Famed restauranteur and Shack Shack founder Danny Meyer believes customers shouldn’t have to tip for to-go orders.
“If you’re just taking out food, and it was just a transaction — I give you money, you give me a cup of coffee — I don’t think there’s any obligation to tip whatsoever,” Meyer said in an interview on CNBC’s “Squawk Box.”
Meyer was responding to a question about the proliferation of point-of-sale devices from companies such as Square and Toast, which allow customers to tip staff anywhere from 15% to 25%. In many instances, the devices have replaced the omnipresent tip jar.
But these public displays of satisfaction have caused many people to feel social pressure to tip — even if they don’t want to.
A June 2023 survey by software company Capterra found that roughly half of consumers feel manipulated into tipping on a point-of-sale tablet during checkout.
In fact, when Starbucks implemented digital tipping earlier this year, many customers took to social media to complain.
Related: More Businesses Are Asking Customers For Tips — Should You? Don’t Make These 5 ‘Guilt-Tipping’ Mistakes.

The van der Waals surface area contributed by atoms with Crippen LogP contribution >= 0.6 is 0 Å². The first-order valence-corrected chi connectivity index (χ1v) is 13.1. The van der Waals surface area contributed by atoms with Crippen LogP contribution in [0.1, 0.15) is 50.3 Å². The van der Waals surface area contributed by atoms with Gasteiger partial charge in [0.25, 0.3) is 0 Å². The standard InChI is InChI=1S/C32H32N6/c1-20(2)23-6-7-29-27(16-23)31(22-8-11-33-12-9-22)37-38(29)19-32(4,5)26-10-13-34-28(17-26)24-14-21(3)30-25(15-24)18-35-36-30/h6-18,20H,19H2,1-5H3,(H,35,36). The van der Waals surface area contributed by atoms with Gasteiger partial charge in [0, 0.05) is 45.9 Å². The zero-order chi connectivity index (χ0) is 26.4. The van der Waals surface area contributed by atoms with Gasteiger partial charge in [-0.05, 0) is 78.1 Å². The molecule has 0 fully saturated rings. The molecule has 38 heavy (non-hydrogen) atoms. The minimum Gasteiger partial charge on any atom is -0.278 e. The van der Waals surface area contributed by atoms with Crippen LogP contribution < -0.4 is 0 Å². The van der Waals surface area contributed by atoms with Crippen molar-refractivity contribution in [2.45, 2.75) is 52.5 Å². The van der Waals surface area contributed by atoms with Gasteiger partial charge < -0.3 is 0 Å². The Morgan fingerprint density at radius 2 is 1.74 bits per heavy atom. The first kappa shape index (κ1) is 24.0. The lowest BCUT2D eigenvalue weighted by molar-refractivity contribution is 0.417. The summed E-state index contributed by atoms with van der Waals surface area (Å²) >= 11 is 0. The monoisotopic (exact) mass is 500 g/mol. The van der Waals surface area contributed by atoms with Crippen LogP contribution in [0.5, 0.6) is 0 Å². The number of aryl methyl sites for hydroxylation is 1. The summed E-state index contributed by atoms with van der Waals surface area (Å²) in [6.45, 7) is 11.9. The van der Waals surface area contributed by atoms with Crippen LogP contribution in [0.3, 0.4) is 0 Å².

Meyer’s has changed his stance on tipping
Meyer is the founder and CEO of the Union Square Hospitality Group (USHG), which runs high-end restaurants such as the Union Square Cafe and Gramercy Tavern, and the fast-casual chains Daily Provisions and Shake Shack.
In 2015, he eliminated tipping in his restaurants by adding a “hospitality” fee to all bills. The idea was to raise the pay for junior dining room managers, cooks, dishwashers, and other kitchen workers.
But Covid changed everything, he said on Squawk Box. When customers started to return to restaurants, they wanted to express their thanks by tipping.
“It was inhumane to tell our servers, you may not accept that expression of gratitude,” Meyer explained. “So we scrapped it [the no-gratuities policy].”
In 2020, USHG allowed customers to tip again and began to use point-of-service systems to collect the money. Meyer added that his restaurants still provide a percentage of their revenue each night to kitchen workers so that they do as well as the servers on busy nights.
When asked what the proper amount to tip is, Meyer said 20%.
“I think people appreciate warm hospitality. They appreciate a sense that you’re on their side, and they like to reward that. They don’t like to be forced into it.”